An automaton is a self-operating (toy) machine. The word is sometimes used to describe a robot, more specifically an autonomous robot. An alternative spelling -now obsolete- is automation.
The automata in the Hellenistic world were intended as toys, religious idols to impress worshipers, or tools for demonstrating basic scientific principles, including those built by Hero of Alexandria (sometimes known as Heron). When his writings on hydraulics, pneumatics, and mechanics were translated into Latin in the sixteenth century, Hero's readers initiated reconstruction of his machines, which included siphons, a fire engine, a water organ, the aeolipile and a programmable cart.
1709-1782 Jacques de Vaucanson produced some of the most famous historical automata and is regarded by many as one of the greatest automata makers of all time. His most famous automaton called The Duck was and artificial duck made of gilded copper which drank, eat, quacked, splashed about in water and digested its food like a living duck. Vancanson also made flute and tabor players. The flute player was 5ft 10in tall (1.8m) and stood on a pedestal. A current of air led through the complex mechanism causing the lips and fingers of the player to move naturally on the flute. Opening and closing holes on the instrument. It had a repertoire of twelve tunes. People could not believe that the sounds of the flute were made by the automaton, instead thinking that bellows or some other devise was making the sound. Spectators were invited to see the mechanism and internal details. They could also feel the breath coming from the lips of the flute player and see the fingers determining the notes.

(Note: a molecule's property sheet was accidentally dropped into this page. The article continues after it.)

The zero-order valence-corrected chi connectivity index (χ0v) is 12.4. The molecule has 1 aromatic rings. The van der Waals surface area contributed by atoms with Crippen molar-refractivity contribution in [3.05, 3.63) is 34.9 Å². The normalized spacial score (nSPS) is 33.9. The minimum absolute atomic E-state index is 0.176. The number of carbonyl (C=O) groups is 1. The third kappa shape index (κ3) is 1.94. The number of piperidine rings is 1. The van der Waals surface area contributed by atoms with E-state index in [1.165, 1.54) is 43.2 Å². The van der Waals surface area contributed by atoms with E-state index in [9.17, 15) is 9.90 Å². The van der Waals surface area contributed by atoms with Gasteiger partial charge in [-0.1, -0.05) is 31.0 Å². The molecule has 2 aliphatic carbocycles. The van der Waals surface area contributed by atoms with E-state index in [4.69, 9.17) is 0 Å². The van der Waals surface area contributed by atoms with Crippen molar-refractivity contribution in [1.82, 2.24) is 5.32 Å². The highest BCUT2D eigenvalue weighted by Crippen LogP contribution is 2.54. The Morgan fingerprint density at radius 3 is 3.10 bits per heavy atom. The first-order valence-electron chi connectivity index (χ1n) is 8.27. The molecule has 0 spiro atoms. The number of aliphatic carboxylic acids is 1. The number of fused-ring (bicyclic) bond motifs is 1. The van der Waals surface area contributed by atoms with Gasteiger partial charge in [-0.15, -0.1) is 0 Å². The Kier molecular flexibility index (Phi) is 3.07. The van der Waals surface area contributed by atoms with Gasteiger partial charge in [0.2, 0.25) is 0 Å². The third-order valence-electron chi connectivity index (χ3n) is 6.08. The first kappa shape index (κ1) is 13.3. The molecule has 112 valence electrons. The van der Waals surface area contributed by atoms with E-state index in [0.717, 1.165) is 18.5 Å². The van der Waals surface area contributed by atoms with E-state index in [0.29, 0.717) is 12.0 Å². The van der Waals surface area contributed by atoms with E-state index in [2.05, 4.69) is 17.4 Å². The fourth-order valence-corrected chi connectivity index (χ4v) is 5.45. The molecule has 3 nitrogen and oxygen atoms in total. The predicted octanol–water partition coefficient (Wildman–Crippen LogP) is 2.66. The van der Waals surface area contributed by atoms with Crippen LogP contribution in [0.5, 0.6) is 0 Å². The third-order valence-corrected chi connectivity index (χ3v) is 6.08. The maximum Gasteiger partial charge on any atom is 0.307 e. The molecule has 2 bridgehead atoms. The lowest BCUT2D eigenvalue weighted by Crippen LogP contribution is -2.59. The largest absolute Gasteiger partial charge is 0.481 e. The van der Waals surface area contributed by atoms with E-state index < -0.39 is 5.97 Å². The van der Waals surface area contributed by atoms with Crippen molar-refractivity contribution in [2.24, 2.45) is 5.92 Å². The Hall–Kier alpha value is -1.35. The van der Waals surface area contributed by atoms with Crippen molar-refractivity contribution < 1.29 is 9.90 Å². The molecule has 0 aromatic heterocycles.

1721-1790: Pierre Jaquet-Doz was a brilliant mathametition who was specialized in applied mechanics and horology. With the help of his son and adopted son he produced three automata which even today are considered wonders of science and mechanical engineering.
The Writer, The drauftsman and The Musician still exist and are in the museum of Art and History in Switzerland. The writer can be programed to write up to 40 letters dipping his pen into the ink and writing each letter clearly, he even dots the i and crosses the t. The Draughtsman can draw four pictures and even blows the graphite of the page. The Musician plays an organ, depressing the keys of her instrument with her fingers whilst moving the upper part of her body in a life like manner and bows at the end of the performance.
1792: Tipoo's Tiger was made by the son of Sultan. Tipu's enemy was savaged by his favorite creature, the tiger. This automaton is made of wood and contains a miniature organ. The movement is limited to the movement of the soldiers arm whilst the tiger growls.
1800-1850: Joseph Faber took 25 years to make his famous automaton Euphonia. The automata produced sounds similar to the human voice. It started by reciting the letters of the alphabet and then said "How do you do ladies and gentlemen". It asked and answered questions, whisper, sang and laughed. The mechanisms could be inspected. It even spoke in an German accent as it talked in English but was made by a German speaking Austrian. Every one that inspected the mechanism was satisfied that the automaton made the sounds and not a ventriloquist.
1893: George Moore made a steam powered man that worked from a gas-fired boiler. It reached a walking speed of 9 miles an hour.
A lot of interesting automata were made and perfected in the 19th century. It was a prolific and golden era for automata. It was also a time when mass production techniques meant that automata could be made cheaply and easily and it is around this time that we see the automata becoming more of a child's toy rather than an expensive adult pallor amusement. It is from this time on that mechanical toys took over and although they were to survive well into the 20th century it is sadly now a thing of the past. Modern expectations of children and safety registration have lead to the demise of the clock work tin toy.
What's it worth? Take a look at this Automaton price guide: sold listings for a value indication.